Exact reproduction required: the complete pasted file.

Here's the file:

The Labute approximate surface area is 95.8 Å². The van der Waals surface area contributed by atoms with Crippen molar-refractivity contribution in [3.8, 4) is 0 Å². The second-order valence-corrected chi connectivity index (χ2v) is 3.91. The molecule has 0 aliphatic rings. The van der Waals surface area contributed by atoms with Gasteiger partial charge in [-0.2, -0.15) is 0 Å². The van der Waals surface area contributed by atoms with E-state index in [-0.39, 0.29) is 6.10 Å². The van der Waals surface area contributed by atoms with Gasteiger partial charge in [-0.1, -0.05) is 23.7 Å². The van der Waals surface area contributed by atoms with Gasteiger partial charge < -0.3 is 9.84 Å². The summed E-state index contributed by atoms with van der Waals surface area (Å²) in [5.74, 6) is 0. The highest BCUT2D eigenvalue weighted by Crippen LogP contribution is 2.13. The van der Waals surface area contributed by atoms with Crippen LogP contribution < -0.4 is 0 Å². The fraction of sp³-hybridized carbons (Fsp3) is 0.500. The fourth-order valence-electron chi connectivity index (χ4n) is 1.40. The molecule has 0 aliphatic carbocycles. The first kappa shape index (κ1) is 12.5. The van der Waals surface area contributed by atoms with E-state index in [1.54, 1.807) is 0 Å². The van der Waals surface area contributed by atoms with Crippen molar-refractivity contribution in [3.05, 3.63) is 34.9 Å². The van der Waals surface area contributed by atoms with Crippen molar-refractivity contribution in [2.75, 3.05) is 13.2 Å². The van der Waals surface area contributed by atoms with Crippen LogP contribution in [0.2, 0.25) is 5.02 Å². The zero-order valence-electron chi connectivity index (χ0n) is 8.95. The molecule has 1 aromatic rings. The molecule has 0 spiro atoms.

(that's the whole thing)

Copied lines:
The Labute approximate surface area is 95.8 Å². The van der Waals surface area contributed by atoms with Crippen molar-refractivity contribution in [3.8, 4) is 0 Å². The second-order valence-corrected chi connectivity index (χ2v) is 3.91. The molecule has 0 aliphatic rings. The van der Waals surface area contributed by atoms with Gasteiger partial charge in [-0.2, -0.15) is 0 Å². The van der Waals surface area contributed by atoms with E-state index in [-0.39, 0.29) is 6.10 Å². The van der Waals surface area contributed by atoms with Gasteiger partial charge in [-0.1, -0.05) is 23.7 Å². The van der Waals surface area contributed by atoms with Gasteiger partial charge < -0.3 is 9.84 Å². The summed E-state index contributed by atoms with van der Waals surface area (Å²) in [5.74, 6) is 0. The highest BCUT2D eigenvalue weighted by Crippen LogP contribution is 2.13. The van der Waals surface area contributed by atoms with Crippen LogP contribution < -0.4 is 0 Å². The fraction of sp³-hybridized carbons (Fsp3) is 0.500. The fourth-order valence-electron chi connectivity index (χ4n) is 1.40. The molecule has 0 aliphatic carbocycles. The first kappa shape index (κ1) is 12.5. The van der Waals surface area contributed by atoms with E-state index in [1.54, 1.807) is 0 Å². The van der Waals surface area contributed by atoms with Crippen molar-refractivity contribution in [3.05, 3.63) is 34.9 Å². The van der Waals surface area contributed by atoms with Crippen molar-refractivity contribution in [2.75, 3.05) is 13.2 Å². The van der Waals surface area contributed by atoms with Crippen LogP contribution in [0.2, 0.25) is 5.02 Å². The zero-order valence-electron chi connectivity index (χ0n) is 8.95. The molecule has 1 aromatic rings. The molecule has 0 spiro atoms.